Dear Commons Community,
Yesterday, the Professional Staff Congress filed a lawsuit in New York State Supreme Court, New York County, challenging the adoption of the controversial Pathways resolution by the CUNY Board of Trustees.
Below is an email fro PSC President, Barbara Bowen, providing the details.
Dear Members and Colleagues,
Yesterday afternoon the PSC filed a lawsuit in New York State Supreme Court, New York County, challenging the adoption of the Pathways resolution by the CUNY Board of Trustees. I am joined as plaintiff on the suit by Sandi Cooper and Terrence Martell, leaders of the University Faculty Senate. This is the first of two lawsuits against Pathways that the PSC plans to support. We will also support a lawsuit to be brought by students at a later date, focused on the harm Pathways will do to their education at CUNY. Our press release on the growing opposition to Pathways was issued early this morning.
The lawsuit filed yesterday concentrates on the violation of the settlement agreement reached in 1997 between CUNY, on the one hand, and the PSC and University Faculty Senate on the other. That settlement agreement reaffirmed that the CUNY faculty, through the University Faculty Senate and the college faculty senates and councils, are responsible for the formulation of policy relating to curriculum, the awarding of college credit, the granting of degrees and other academic matters.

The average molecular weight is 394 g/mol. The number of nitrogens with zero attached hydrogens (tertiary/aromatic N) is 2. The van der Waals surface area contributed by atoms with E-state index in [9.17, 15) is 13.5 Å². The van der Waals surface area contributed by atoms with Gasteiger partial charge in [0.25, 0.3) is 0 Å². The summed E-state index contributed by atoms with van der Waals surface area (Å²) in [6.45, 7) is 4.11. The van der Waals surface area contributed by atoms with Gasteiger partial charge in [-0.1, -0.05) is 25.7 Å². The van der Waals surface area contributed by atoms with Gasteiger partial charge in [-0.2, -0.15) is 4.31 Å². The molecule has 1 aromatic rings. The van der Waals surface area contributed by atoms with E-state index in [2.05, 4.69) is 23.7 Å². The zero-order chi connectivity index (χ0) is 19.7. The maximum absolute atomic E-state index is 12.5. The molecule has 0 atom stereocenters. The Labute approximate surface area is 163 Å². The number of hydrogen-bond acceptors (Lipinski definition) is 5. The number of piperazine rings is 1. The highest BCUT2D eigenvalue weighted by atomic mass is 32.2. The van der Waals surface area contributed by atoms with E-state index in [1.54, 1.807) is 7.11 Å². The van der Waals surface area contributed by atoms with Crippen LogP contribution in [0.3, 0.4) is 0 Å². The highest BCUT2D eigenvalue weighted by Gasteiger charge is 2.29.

The PSC has invested considerable resources in filing the suit, and we will pursue it vigorously. But the most important actions are those you take on campus.
I attended the University Faculty Senate meeting last night, and not a single person spoke in favor of Pathways, yet many felt they had no choice but to vote for its approval. We do have a choice. Faculty and faculty bodies across the University are standing up and registering their opposition to Pathways. Those of us who hold elected faculty governance positions have the freedom—and the responsibility—to vote in ways that we believe are academically and pedagogically sound.
You can stand up for what you believe even if you are not on an elected governance committee. Sign the union petition on Pathways online by noon on Friday, March 23, and your name will appear along with thousands of others in the next Clarion. (Duplicate and ineligible signatures will be eliminated.)
Faculty and staff on every campus are struggling to do what’s right for our students, yet feeling forced to make decisions by the absurd and coercive timeframe for Pathways implementation. There is no justification for rushing a curriculum revision of this magnitude. It’s time for 80th Street to slow down, start again, and respect the role of our elected faculty bodies.